Thursday, November 18, 2010

Death of Publisher Steve MacDonogh

Steve MacDonogh

This blog is deeply saddened and shocked by the death of my friend and publisher Steve MacDonogh.

My thoughts are with his family, particularly Meryem and their baby Lilya, his mother Barbara, sister Deirdre, and brother Terry, and the extended MacDonogh family. Condolences also to Máire and all who work at Brandon.

Steve was a well loved and very decent Irish man. He ran a hugely
successful, pioneering and progressive publishing business, Brandon from
Daingean, Co. Kerry.

Steve was deeply committed to free speech and against censorship, he
campaigned in support of Salman Rushdie on the one hand and against the
secrecy of the British state on the other.

He breached the repressive ethic on this island at the time when he first
published my writing in the early 1980’s.

This blog learned a lot from him in the years since then and he has published
twelve of my books.Brandon authors include Alice Taylor, whose “To School
Through the Fields” sold more than any other book in Ireland.Steve also
published Neil Jordan, Ken Breun, and many other authors who went on to win international recognition.

He relaunched Walter Mackin, Patrick McGill and JB Keane.

He was a fine writer himself and a very good poet. He had just finished a
book on U.S. President Barack Obama’s Irish roots.

Like President Obama, Steve’s roots were in the south east and the Church
of Ireland and his latest book is a well researched examination of the
Protestant exodus to, and influence in, the USA.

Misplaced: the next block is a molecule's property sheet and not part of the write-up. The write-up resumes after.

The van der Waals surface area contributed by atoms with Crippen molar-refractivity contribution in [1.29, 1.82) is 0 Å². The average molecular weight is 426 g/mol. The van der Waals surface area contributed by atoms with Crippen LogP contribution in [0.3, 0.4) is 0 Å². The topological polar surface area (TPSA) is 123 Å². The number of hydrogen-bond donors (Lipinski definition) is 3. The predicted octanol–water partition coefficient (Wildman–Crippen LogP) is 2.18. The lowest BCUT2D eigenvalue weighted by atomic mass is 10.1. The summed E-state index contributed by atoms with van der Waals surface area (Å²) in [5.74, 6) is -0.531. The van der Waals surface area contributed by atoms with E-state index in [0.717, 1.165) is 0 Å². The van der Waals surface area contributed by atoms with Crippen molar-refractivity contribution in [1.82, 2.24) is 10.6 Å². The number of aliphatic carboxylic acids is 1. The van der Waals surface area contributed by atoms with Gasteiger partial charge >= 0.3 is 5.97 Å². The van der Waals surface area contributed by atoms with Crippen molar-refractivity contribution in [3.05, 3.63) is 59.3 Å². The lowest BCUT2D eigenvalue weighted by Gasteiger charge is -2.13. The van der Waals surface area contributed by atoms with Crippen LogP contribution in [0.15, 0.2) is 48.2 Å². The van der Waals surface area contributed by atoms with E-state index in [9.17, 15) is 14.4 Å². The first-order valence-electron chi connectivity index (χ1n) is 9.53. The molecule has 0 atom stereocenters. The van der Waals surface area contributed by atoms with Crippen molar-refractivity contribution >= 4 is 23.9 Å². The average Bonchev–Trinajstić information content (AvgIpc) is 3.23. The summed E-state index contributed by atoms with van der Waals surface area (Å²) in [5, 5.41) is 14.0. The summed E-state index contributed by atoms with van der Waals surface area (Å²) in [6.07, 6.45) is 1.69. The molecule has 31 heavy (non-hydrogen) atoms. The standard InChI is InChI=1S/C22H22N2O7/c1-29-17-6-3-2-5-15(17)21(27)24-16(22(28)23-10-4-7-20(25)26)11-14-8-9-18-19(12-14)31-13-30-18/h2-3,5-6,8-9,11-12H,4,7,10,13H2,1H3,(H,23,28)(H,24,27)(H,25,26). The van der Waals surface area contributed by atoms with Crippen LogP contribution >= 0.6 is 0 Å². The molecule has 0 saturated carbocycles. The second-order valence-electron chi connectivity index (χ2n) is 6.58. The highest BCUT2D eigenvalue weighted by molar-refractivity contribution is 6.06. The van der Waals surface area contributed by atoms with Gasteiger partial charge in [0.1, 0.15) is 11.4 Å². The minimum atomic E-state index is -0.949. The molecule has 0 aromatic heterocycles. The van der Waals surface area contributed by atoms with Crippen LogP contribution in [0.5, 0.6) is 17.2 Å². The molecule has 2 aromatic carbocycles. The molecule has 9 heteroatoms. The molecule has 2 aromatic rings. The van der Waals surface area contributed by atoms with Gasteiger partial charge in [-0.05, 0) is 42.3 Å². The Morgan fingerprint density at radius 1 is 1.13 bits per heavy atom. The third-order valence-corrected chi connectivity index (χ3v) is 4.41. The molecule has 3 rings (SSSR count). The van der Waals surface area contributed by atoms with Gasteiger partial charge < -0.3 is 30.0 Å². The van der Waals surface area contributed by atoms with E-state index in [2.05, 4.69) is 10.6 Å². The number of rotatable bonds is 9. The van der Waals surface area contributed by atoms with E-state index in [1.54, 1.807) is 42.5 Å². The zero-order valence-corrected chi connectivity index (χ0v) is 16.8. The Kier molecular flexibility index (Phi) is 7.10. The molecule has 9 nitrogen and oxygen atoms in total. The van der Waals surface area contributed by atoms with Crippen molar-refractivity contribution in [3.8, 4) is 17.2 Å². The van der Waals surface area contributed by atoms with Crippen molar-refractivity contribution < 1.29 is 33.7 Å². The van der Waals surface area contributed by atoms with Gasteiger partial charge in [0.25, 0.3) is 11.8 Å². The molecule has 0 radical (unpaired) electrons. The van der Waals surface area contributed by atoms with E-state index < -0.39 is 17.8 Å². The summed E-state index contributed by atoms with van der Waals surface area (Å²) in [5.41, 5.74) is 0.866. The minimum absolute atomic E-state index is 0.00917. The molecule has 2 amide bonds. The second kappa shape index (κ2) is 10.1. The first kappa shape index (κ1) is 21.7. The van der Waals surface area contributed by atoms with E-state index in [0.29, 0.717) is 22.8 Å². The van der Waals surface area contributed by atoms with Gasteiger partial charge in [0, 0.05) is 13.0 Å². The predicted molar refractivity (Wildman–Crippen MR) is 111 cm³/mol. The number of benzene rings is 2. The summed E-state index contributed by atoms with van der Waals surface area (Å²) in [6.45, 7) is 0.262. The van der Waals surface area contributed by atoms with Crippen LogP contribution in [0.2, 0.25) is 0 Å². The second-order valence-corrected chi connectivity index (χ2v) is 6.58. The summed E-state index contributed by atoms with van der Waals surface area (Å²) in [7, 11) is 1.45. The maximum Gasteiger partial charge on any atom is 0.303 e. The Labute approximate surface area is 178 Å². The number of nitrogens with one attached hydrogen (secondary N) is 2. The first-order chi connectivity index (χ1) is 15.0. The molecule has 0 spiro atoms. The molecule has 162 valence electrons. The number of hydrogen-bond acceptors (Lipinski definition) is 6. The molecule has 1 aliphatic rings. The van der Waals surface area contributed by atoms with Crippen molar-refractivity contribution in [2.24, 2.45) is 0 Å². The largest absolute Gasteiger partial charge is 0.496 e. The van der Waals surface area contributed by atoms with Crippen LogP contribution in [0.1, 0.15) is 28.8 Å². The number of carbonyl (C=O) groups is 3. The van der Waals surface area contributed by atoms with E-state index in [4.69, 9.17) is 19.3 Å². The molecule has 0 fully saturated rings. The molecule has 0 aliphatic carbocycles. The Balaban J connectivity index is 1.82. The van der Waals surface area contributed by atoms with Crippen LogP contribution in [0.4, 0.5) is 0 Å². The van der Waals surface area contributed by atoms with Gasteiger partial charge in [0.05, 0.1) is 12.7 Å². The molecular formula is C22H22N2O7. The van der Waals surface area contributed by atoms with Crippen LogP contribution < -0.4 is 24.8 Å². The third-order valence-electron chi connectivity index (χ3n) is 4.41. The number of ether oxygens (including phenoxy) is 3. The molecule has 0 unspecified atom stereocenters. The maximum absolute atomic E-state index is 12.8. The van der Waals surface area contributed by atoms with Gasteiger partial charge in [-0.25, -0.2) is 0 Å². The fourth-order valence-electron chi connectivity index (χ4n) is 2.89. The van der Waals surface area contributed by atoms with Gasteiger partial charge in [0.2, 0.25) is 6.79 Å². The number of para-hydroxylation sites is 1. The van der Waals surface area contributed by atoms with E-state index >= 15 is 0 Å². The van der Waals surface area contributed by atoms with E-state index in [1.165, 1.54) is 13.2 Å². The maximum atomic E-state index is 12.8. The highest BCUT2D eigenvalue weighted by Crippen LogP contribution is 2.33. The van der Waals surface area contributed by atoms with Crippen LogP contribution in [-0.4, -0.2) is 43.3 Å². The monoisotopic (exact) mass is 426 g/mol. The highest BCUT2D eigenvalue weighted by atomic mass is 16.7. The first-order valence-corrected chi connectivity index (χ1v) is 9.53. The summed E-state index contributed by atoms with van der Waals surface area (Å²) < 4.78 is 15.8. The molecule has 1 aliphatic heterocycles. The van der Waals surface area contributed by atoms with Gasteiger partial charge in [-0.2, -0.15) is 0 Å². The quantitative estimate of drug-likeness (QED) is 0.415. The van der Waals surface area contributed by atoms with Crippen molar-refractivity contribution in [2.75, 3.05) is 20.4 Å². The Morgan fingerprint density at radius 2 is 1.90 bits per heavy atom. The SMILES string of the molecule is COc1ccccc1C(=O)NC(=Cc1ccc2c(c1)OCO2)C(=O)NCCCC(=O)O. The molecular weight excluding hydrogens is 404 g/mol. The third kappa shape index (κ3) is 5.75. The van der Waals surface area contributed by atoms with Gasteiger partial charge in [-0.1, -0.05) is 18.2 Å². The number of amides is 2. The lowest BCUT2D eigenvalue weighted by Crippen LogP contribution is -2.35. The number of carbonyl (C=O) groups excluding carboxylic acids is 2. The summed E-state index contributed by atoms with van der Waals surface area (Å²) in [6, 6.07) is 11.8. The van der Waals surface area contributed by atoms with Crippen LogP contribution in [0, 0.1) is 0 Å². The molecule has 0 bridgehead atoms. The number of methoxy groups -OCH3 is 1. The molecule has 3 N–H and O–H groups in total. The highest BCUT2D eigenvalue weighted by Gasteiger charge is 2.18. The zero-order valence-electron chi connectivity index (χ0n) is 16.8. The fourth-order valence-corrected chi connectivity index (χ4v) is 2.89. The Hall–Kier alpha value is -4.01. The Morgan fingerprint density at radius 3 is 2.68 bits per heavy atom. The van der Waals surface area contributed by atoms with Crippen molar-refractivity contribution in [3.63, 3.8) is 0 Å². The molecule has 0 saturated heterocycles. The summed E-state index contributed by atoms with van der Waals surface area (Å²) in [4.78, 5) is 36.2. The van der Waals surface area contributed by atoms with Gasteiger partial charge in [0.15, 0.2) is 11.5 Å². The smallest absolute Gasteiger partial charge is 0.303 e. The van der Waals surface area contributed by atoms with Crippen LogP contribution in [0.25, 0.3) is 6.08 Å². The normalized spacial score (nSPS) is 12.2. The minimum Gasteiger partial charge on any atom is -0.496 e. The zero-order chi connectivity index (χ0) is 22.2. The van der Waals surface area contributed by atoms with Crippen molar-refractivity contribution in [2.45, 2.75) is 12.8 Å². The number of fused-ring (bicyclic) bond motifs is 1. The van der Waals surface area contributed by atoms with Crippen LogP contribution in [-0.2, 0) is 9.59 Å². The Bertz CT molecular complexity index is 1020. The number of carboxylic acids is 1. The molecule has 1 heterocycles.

Steve was a lover of Irish music and culture, a keen photographer and a
champion of the unique community and culture of the Dingle peninsula. He
was an enthusiastic mummer. Steve cared deeply for the west of Ireland and
made a link between that community and west Belfast. He was a friend of
Féile an Phobail. He was a friend of the people of Morocco, particularly
the Berber people and was returning from there when he became ill.

His contribution to Ireland, the Arts, and to the world of publishing and
free speech was immense and he will be sadly missed. I hope it is some
comfort to his family that their grief and loss is being shared by many
throughout Ireland and globally.

Go ndéanfaidh Dia trócaire ar a anan dílis.” Crioch


sam millar said...

Totally shocked and devastated by the news. Steve was one of the good guys of publishing, and helped further my journey as an author, taking chances with my books when other publishers closed doors.

Timothy Dougherty said...

How do you replace people that this, you don't , you just hope that someone can learn from their lifes work. The older one gets the more great friends one seems to have lost. We are the total sum of all are friends- so deeply sorry for this great loss to Ireland and the world ,as well as you Gerry.

Gary Pulsifer said...

I knew Steve for 30 years, meeting him at the offices of Writers and Readers Publishing Co-operative in the late seventies.